A problem with the way the brain develops may leave autistic children with too many connections among their brain cells, or neurons. This might make them vulnerable to overstimulation and contribute to their autism symptoms, new research suggests.

During infancy, the number of synapses — the connections that allow neurons to send and receive information — grows rapidly. Later on, during childhood and adolescence, these connections are pruned back in response to learning and interacting with the environment.

In the study, published yesterday in the journal Neuron, researchers from Columbia University Medical Center and colleagues at other institutions looked at the temporal lobe of the brain, an area involved in communication and social behavior. The brains of older children with autism had a greater number of connections in the temporal lobe than the brains of their peers without autism.

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Less Pruning in Brains of Kids with Autism

Researchers examined tissue taken from the brains of 26 deceased children between the ages of 2 and 19, half with autism and half without. The researchers counted the dendritic spines, which are the protrusions at the ends of neurons that receive signals across the synapses.

At younger ages, the two groups of children had a similar number of spines. Among typically-developing children, the number of synapses dropped by 41 percent as they grew older. In children with autism, the number decreased by only 16 percent.

Because the younger children had a similar number of connections in their brains, researchers suggest that the problem is not an overproduction of synapses, but instead trouble pruning back the excess.

“While people usually think of learning as requiring formation of new synapses, the removal of inappropriate synapses may be just as important,” the study's senior investigator, David Sulzer, a professor of neurobiology at Columbia, said in a press statement. 

The study suggests that decreased pruning is the result of a problem with autophagy, a process the brain uses to clear out old and degraded cells. Biomarkers and proteins in the brain tissue of the children with autism support the idea that a pruning deficiency is the root of the problem.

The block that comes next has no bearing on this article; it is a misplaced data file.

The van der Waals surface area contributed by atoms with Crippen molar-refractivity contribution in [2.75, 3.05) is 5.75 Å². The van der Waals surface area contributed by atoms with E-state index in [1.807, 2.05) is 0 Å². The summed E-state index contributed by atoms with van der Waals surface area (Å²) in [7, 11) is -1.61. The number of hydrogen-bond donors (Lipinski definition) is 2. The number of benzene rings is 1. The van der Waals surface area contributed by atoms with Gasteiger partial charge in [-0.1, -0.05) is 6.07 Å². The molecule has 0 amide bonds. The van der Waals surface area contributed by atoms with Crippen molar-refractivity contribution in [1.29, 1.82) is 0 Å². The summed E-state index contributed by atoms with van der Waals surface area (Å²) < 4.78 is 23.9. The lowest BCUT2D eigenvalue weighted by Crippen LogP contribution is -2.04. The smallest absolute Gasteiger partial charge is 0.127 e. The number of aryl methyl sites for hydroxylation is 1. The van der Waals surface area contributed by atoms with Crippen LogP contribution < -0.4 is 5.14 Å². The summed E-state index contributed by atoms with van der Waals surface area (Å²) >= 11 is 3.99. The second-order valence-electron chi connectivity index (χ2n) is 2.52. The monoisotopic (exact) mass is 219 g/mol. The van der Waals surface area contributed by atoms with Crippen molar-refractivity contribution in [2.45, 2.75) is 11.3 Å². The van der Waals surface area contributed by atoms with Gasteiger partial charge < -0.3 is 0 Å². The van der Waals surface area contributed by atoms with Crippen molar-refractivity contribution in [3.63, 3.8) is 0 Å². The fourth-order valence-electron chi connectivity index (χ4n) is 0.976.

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Drug Restores Synapse Pruning in Mice

While a treatment for autism remains some years away, the researchers were able to show that treatment is possible in mice. They used mice with a rare genetic disease that gives them certain social behaviors that are similar to autism in humans.

In these mice, a hyperactive protein called mTOR interfered with the brain’s ability to eliminate synapses through autophagy. Researchers were able to reverse this problem by giving the mice the drug rapamycin. This not only restored the pruning of synapses, but also reduced the autism-like social behaviors.

It is too soon to know whether a drug like rapamycin, an immunosuppressant with serious side effects, would work successfully in people with autism. Additional studies are needed to see if this research can be translated to people. Other experts in the field of autism research are cautiously optimistic.

“This is the kind of work that the field needs. This is in there at the level of mechanism — from molecules to mind,” said John Foxe, a professor of neuroscience and pediatrics and director of research at the Children’s Evaluation and Rehabilitation Center at Albert Einstein College of Medicine. “The number of areas that this opens up for now, in terms of potential targeted therapeutics, is really amazing. This is exactly what the field should be after.”

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More Information Needed on Early Autism

It is difficult to know whether excess synapses cause autism directly or whether they result from the learning experiences of autistic children.

Learning and interacting with the environment plays a big role in reshaping the brain’s synapses. During childhood, typically-developing children go to school, learn many new things, and take in new information. All of this encourages pruning. Autistic children, however, may not have the same experiences, which could affect the level of pruning.

“Do they not prune these dendrites because of the autism, or is the lack of dendritic pruning causing the autism?” Foxe asked. “It’s very hard to know what’s going on there.”

Solving this problem will require better ways to diagnose autism at an earlier age, to see whether symptoms appear before or after the drop in pruning. In addition, because the only way to look at the number of connections between neurons is to examine tissue taken from a deceased child, researchers will need access to a larger number of brains, especially of 2- to 4-year-olds.

“This is work that’s really only been possible in recent times,” Foxe said. “It’s the kind of thing we need the community at large to be aware of, that people need to sign onto the brain banks ahead of time.”

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